||This article includes a list of references, but its sources remain unclear because it has insufficient inline citations. (July 2011)|
High Street (A153)
Coningsby shown within Lincolnshire
|Area||14.67 km2 (5.66 sq mi)|
|– density||263/km2 (680/sq mi)|
|OS grid reference|
|– London||110 mi (180 km) S|
|Sovereign state||United Kingdom|
|EU Parliament||East Midlands|
|UK Parliament||Louth and Horncastle|
Taking its name from the Old Norse 'konungr' meaning 'King' with an Old Norse suffix 'by' meaning 'the settlement of' which gives Coningsby the meaning 'The Settlement of the King'. Coningsby lies approximately 7 miles (11 km) south from Horncastle, and on the A153 Horncastle to Sleaford road, with the Lincolnshire Wolds to the west and the Fens to the east. The B1192 Kirton to Woodhall Spa road passes through the town. At its western end it meets the village of Tattershall, demarcated by the River Bain. A railway line, which once passed through the village, opened on 1 July 1913 and closed on 5 July 1970. The Coldham Road Industrial Estate now occupies the site of the former Coningsby railway station. The Line was officially known as the Kirkstead and Little Steeping Railway though it was universally known by the local people and the railway workers as 'The New Line'.
Coningsby St Michael's C of E Primary School is on School Lane. The secondary modern school, the Gartree Community School, is just outside the Coningsby boundary in Tattershall, near the A153. Queen Elizabeth's Grammar School, Horncastle provides sixth form education with enrollment open to pupils graduating from both Gartree and other Secondary Modern Schools. Pupils may also choose to attend school in nearby Tattershall and other towns.
Coningsby is overseen by the tower of its 15th century parish church, St Michael's, with its one-handed clock face. One of the few in the country (there is another at St Andrew's in Holt, Norfolk), it is stated by Coningsby Parish Council to be the largest of its kind in the world. The face is painted directly onto the wall of the tower and was probably installed in the 17th century. It is 16½ feet in diameter and its hand is nearly 9 feet long. The driving weights are large stones and its pendulum swings once every two seconds. The pendulum is not attached to the clock but some distance away, linked by a connecting rod. There are three wheels in the timekeeping mechanism which needs winding once a day. The tower on which the clock face is painted is on the outside of the building. There is an arched passage under the tower which is part of a public footpath from the A153 High Street to the school on School Lane, through the churchyard.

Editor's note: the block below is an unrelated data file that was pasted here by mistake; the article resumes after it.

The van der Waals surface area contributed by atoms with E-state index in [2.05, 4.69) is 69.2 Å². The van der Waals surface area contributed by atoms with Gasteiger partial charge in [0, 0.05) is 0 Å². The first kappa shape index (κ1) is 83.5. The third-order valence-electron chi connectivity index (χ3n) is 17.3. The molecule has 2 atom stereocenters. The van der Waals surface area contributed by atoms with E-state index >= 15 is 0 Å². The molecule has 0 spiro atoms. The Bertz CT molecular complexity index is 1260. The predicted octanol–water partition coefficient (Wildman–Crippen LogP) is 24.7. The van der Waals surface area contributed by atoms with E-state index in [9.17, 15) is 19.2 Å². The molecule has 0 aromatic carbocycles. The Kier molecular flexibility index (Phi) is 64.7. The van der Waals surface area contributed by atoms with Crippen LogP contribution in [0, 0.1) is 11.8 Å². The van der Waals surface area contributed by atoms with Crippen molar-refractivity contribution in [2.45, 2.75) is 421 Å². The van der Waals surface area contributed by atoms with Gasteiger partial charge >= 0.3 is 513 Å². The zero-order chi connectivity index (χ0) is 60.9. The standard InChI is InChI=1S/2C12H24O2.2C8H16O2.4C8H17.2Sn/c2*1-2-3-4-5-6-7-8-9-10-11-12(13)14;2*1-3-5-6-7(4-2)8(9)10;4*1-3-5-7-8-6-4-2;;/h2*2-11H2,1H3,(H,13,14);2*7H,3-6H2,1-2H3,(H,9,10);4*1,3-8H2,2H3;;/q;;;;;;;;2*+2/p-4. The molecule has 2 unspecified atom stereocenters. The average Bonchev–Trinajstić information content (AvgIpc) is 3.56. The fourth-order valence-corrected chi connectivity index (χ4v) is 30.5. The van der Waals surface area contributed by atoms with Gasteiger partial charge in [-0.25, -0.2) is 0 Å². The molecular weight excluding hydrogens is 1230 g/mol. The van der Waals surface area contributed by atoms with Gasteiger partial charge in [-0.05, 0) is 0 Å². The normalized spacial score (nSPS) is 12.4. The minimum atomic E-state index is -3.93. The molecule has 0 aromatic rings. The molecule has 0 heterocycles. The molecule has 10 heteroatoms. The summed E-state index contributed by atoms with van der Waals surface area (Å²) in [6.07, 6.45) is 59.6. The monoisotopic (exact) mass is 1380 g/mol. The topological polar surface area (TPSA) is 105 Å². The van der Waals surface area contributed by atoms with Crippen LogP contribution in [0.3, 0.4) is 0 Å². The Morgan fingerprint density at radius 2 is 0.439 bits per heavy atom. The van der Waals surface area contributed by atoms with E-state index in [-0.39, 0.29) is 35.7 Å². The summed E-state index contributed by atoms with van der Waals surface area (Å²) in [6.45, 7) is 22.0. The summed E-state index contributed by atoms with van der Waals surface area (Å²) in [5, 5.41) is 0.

Half a mile (1 km) to the south of the village lies RAF Coningsby, one of the Royal Air Force’s most important stations, home of No. XI Squadron, No. 3 Squadron, No. XVII Squadron and No. 29 Squadron.
The airfield is part of Britain’s heritage, the Battle of Britain Memorial Flight formed in 1957 to commemorate the Royal Air Force's major battle honours, with a Lancaster, five Spitfires, two Hurricanes and a Dakota. These aircraft still fly and can be seen at air shows during summer.
From 1950 RAF Coningsby was home to three squadrons of 'Washingtons', the RAF name for the American B29 bombers, and for the first 18 months these were maintained by National Service technicians whose conscription was extended to 24 months because of their particular skills.
Pellcroft Engineering Ltd., located in Coningsby, is a company selling agricultural fans.
- Census, 2011
- "Welcome to RAF BBMF", RAF BBMF. Retrieved 9 July 2013
- Media related to Coningsby at Wikimedia Commons
- Coningsby Town Council
- "St Michael & All Angels, Coningsby", Geograph.org.uk
- "River Bain, Coningsby", Geograph.org.uk
- "Railway Bridge at Coningsby", Geograph.org.uk